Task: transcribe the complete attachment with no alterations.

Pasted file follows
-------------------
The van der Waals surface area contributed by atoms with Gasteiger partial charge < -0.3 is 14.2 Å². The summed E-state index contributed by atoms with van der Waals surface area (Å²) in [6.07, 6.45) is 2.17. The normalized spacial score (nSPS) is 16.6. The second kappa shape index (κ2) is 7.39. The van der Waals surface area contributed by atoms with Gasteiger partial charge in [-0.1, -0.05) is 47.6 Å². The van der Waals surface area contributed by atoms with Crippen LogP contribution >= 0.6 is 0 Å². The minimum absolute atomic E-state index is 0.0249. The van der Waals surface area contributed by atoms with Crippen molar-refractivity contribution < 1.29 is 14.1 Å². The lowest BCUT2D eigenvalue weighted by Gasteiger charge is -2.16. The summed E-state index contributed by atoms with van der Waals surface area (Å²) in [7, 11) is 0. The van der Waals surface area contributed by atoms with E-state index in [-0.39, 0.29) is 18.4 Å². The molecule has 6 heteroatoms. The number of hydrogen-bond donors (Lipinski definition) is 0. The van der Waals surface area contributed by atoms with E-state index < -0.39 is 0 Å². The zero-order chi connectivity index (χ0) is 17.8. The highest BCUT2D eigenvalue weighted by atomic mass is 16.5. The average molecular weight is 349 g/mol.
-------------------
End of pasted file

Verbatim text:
The van der Waals surface area contributed by atoms with Gasteiger partial charge < -0.3 is 14.2 Å². The summed E-state index contributed by atoms with van der Waals surface area (Å²) in [6.07, 6.45) is 2.17. The normalized spacial score (nSPS) is 16.6. The second kappa shape index (κ2) is 7.39. The van der Waals surface area contributed by atoms with Gasteiger partial charge in [-0.1, -0.05) is 47.6 Å². The van der Waals surface area contributed by atoms with Crippen LogP contribution >= 0.6 is 0 Å². The minimum absolute atomic E-state index is 0.0249. The van der Waals surface area contributed by atoms with Crippen molar-refractivity contribution < 1.29 is 14.1 Å². The lowest BCUT2D eigenvalue weighted by Gasteiger charge is -2.16. The summed E-state index contributed by atoms with van der Waals surface area (Å²) in [7, 11) is 0. The van der Waals surface area contributed by atoms with E-state index in [-0.39, 0.29) is 18.4 Å². The molecule has 6 heteroatoms. The number of hydrogen-bond donors (Lipinski definition) is 0. The van der Waals surface area contributed by atoms with E-state index < -0.39 is 0 Å². The zero-order chi connectivity index (χ0) is 17.8. The highest BCUT2D eigenvalue weighted by atomic mass is 16.5. The average molecular weight is 349 g/mol.